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Raw horse gram seeds possess more in vitro antihyperglycaemic activities and antioxidant properties than their sprouts


Plants have been used by humans as food and medicine since prehistoric times. However, in the course of modernisation and following the advent of various scientific terms such as functional foods, nutraceuticals, food additives, etc., the texture and matrix of traditional dietary practice has changed. These changes, in turn, have influenced nutritive as well as medicinal values of food preparations. Raw horse gram seeds have been used by economically disadvantaged people in tropical countries as a cheap source of protein. Recently, inclusion in the diet of sprouts of horse gram seeds has increased. In this research, we found that raw horse gram seed is a rich source of polyphenols, flavonoids and protein. It also possesses potent properties to scavenge free radicals and the ability to reduce starch-induced postprandial glycaemic excursions by virtue of potent intestinal α-glucosidase inhibitory activity. Furthermore, consumption of raw horse gram seeds can also reduce insulin resistance by inhibiting protein-tyrosine phosphatase 1β. Our analysis revealed that the effects of sprouting on antioxidant activities vary. The antioxidant activities were found to be concentrated more in the seed coat of the seeds. In addition, sprouting significantly decreased intestinal α-glucosidase and protein-tyrosine phosphatase 1β inhibitory activities. These observations suggest that consumption of food items prepared with unprocessed raw horse gram seeds may have more health benefits than their sprouts for hyperglycaemic individuals.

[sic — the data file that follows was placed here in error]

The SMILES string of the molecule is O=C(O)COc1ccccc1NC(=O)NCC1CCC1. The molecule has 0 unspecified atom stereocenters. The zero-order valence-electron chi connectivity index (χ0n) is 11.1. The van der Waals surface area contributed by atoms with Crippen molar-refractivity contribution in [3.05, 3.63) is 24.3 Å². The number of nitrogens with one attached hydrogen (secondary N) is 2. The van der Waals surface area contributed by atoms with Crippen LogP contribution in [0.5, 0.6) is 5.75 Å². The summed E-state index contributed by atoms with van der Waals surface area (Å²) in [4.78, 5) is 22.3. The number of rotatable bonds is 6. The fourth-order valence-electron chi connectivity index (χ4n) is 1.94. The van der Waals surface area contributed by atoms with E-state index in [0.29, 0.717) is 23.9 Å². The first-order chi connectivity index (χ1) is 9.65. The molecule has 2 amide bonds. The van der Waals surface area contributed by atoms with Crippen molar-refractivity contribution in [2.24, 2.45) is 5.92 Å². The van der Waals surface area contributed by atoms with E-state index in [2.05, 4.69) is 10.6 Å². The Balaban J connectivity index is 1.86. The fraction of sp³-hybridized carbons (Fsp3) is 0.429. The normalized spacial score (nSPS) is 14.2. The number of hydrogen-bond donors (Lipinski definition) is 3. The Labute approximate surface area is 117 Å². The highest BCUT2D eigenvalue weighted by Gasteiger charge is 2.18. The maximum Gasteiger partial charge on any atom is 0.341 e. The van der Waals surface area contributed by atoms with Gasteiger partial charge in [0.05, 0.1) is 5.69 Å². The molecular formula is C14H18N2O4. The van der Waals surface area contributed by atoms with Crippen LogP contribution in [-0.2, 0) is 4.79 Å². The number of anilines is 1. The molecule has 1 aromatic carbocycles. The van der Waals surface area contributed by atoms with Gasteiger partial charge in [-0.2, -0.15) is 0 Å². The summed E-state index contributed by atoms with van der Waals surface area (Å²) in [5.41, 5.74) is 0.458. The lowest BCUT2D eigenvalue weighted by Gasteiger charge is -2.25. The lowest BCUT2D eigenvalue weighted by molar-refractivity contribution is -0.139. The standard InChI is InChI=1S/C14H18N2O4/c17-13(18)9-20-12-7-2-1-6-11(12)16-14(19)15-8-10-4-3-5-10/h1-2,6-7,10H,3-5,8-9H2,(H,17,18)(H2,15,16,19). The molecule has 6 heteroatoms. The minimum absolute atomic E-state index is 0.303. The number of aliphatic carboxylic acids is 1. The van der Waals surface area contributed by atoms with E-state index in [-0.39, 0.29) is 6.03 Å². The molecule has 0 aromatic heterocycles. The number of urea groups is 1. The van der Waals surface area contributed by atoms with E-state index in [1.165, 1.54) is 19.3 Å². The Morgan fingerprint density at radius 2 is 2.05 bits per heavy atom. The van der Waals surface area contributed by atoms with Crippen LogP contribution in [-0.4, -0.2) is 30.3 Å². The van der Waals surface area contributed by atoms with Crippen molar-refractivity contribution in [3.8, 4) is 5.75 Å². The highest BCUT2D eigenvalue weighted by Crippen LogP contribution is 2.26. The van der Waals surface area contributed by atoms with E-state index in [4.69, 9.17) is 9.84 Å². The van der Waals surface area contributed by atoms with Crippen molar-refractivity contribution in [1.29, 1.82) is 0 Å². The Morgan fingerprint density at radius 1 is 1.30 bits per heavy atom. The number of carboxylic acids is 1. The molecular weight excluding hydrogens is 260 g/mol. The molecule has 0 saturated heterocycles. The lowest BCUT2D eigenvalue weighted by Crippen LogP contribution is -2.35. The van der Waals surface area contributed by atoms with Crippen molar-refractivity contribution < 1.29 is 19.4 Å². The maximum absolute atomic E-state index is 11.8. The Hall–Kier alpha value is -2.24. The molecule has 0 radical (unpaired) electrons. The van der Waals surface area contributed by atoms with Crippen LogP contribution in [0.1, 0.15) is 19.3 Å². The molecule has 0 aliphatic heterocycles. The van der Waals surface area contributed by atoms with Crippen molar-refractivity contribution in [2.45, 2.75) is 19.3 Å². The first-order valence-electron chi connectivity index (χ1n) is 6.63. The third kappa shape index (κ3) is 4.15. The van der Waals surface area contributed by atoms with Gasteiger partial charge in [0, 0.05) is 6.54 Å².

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Correspondence to Ashok Kumar Tiwari.

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Tiwari, A.K., Manasa, K., Kumar, D.A. et al. Raw horse gram seeds possess more in vitro antihyperglycaemic activities and antioxidant properties than their sprouts. Nutrafoods 12, 47–54 (2013).

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  • antioxidant activities
  • α-glucosidase inhibition
  • horse gram seed
  • Macrotyloma uniflorum
  • protein-tyrosine phosphatase 1 βinhibition